Proposals to require all new public employees to live in New Jersey used to come up regularly in the Legislature. But it wasn’t until 2011 — at the height of former Gov. Chris Christie’s demonization of public workers — that the measure gained traction and was enacted into law.
Now, the residency law is being blamed for a shortage of New Jersey Transit engineers and for contributing to a summer of canceled trains and mass ire over mass transit in the state. Gov. Phil Murphy — who campaigned on a pledge to fix NJ Transit, but now concedes he underestimated the problem — has called for a bill to waive the residency requirement for employees of the beleaguered transportation agency.
Better yet: Why not eliminate the law altogether? Few, if any, private enterprises impose this kind of requirement on employees. They know that work performance is what matters, not where someone lays his or her head at night.
We understand the emotional appeal of New Jersey’s residency requirement: Why shouldn’t these state employees live in the state and spend their money and pay their taxes here? Sounds good, right? We taxpayers are paying these folks — paying taxes here themselves is the least they could do.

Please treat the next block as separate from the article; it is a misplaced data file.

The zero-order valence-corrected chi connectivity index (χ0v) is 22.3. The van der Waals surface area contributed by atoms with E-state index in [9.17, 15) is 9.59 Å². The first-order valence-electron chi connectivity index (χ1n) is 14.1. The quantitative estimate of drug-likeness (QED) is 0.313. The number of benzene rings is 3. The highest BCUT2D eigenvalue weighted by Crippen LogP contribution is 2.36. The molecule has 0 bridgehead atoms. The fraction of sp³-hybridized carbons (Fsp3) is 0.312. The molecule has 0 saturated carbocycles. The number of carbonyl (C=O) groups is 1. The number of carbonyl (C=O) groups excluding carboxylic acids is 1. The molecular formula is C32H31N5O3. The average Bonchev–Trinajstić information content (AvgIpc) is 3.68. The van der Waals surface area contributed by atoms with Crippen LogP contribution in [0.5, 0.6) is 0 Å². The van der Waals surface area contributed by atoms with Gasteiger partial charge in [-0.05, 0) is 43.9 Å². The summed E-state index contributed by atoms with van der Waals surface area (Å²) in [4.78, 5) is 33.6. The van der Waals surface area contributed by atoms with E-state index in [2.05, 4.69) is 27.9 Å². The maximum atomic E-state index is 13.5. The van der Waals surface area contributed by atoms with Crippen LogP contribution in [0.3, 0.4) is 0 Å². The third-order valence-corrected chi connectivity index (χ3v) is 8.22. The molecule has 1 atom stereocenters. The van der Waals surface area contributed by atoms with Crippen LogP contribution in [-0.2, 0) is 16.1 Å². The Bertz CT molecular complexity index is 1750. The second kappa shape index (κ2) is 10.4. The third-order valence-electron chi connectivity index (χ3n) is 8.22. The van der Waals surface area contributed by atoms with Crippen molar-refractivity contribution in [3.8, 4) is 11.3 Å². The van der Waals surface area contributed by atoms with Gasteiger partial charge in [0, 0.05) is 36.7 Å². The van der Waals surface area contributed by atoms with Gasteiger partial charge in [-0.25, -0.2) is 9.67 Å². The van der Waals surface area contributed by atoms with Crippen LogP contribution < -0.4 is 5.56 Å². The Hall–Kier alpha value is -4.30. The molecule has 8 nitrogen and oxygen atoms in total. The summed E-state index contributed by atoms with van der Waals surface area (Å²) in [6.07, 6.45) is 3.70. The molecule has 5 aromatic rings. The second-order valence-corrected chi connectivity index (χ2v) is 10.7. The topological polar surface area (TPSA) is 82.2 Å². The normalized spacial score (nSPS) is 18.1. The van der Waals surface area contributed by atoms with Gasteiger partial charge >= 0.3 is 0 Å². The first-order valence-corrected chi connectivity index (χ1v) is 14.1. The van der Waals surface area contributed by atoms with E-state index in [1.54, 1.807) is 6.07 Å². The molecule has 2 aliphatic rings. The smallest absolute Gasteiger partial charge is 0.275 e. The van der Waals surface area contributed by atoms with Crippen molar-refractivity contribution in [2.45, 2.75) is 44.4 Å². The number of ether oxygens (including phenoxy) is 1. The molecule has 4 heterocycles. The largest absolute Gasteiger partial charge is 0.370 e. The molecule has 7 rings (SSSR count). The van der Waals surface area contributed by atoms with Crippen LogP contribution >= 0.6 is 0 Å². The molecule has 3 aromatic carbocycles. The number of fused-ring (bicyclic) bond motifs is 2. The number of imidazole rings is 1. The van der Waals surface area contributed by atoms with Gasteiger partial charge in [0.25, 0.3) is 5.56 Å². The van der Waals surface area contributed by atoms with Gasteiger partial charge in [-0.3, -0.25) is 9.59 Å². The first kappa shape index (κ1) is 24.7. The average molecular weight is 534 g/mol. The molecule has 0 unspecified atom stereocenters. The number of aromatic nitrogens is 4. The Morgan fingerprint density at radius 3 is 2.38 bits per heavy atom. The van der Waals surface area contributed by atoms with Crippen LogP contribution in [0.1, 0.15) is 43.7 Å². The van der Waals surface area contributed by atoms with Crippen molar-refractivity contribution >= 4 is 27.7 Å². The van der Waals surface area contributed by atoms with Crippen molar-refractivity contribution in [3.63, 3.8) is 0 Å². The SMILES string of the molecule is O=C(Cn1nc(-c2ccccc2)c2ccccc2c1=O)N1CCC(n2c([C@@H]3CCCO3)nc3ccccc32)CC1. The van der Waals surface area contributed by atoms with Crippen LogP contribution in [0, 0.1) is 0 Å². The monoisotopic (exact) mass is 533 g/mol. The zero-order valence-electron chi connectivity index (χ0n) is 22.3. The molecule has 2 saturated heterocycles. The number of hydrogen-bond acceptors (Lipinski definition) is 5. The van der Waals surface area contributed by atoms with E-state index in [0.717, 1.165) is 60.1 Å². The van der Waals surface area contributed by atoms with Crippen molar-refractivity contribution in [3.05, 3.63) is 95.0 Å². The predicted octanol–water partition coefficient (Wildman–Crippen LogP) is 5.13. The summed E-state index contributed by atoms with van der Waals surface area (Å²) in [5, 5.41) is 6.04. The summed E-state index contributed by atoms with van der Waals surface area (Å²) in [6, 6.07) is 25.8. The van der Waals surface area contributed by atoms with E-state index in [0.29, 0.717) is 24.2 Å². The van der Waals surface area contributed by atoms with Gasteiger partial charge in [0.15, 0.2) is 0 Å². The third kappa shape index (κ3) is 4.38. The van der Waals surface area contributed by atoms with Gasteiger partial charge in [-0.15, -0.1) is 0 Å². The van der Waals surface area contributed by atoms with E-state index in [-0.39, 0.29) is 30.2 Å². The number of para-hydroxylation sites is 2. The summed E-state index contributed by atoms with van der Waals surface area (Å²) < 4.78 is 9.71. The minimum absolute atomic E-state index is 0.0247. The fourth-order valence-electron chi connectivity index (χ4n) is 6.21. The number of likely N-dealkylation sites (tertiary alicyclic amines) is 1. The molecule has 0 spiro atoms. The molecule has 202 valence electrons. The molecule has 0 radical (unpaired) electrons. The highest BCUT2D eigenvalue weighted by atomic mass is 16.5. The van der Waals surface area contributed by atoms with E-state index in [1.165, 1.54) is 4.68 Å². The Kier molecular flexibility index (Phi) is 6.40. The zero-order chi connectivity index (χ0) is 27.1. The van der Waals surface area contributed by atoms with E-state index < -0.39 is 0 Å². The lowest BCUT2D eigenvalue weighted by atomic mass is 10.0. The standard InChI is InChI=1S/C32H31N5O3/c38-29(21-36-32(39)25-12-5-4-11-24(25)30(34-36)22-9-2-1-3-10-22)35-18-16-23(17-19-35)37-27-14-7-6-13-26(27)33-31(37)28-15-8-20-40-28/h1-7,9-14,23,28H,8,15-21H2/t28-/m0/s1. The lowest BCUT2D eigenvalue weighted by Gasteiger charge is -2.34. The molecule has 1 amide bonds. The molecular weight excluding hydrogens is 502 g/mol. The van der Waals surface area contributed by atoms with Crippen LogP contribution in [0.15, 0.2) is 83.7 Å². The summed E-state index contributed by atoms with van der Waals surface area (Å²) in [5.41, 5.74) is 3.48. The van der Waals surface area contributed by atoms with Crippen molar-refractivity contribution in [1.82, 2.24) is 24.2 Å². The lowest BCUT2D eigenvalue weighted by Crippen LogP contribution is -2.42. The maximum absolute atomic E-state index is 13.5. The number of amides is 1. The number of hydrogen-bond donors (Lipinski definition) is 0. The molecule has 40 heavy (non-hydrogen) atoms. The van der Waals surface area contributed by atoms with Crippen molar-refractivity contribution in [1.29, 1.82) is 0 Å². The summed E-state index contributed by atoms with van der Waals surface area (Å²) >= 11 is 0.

But this residency requirement is bad policy if it makes it more difficult to get the best people — or enough people — in critical public positions.
Yes, the lucrative wage and benefit packages so many public employees receive must change. But the legitimate taxpayer anger over these public salaries and benefits is a bad reason for imposing such a counterproductive residency requirement.
Certainly, New Jersey residents should get preference for public jobs in the state. And if you are setting policy as a high-ranking official, you certainly should live here, if for no other reason than the bad optics and bad politics of doing otherwise.
But NJ Transit is short dozens of train engineers right now. Attrition and a failure to invest in training are to blame. Christie financially starved NJ Transit during his two terms in office, and current Transportation Commissioner Diane Gutierrez-Scaccetti has told lawmakers that, for years, there was no management of staff turnover at the agency and that there is no “pipeline” of young engineers to replace those who are retiring.
The exact role of the residency requirement — which does provide a process for individual exemptions — is not clear. But you can be certain of this: It sure isn’t making it easier to find skilled engineers to run New Jersey’s trains. NJ Transit — and the people who use its trains — are in crisis. As Murphy has said, “NJ Transit must be given the ability to hire mission-essential employees who live in neighboring states so they can be put to work turning around our system.”
Legislative leaders appear willing to at least waive the residency requirement for NJ Transit. That might be the quicker option right now. But completely repealing this impractical, counterproductive law is what makes the most sense.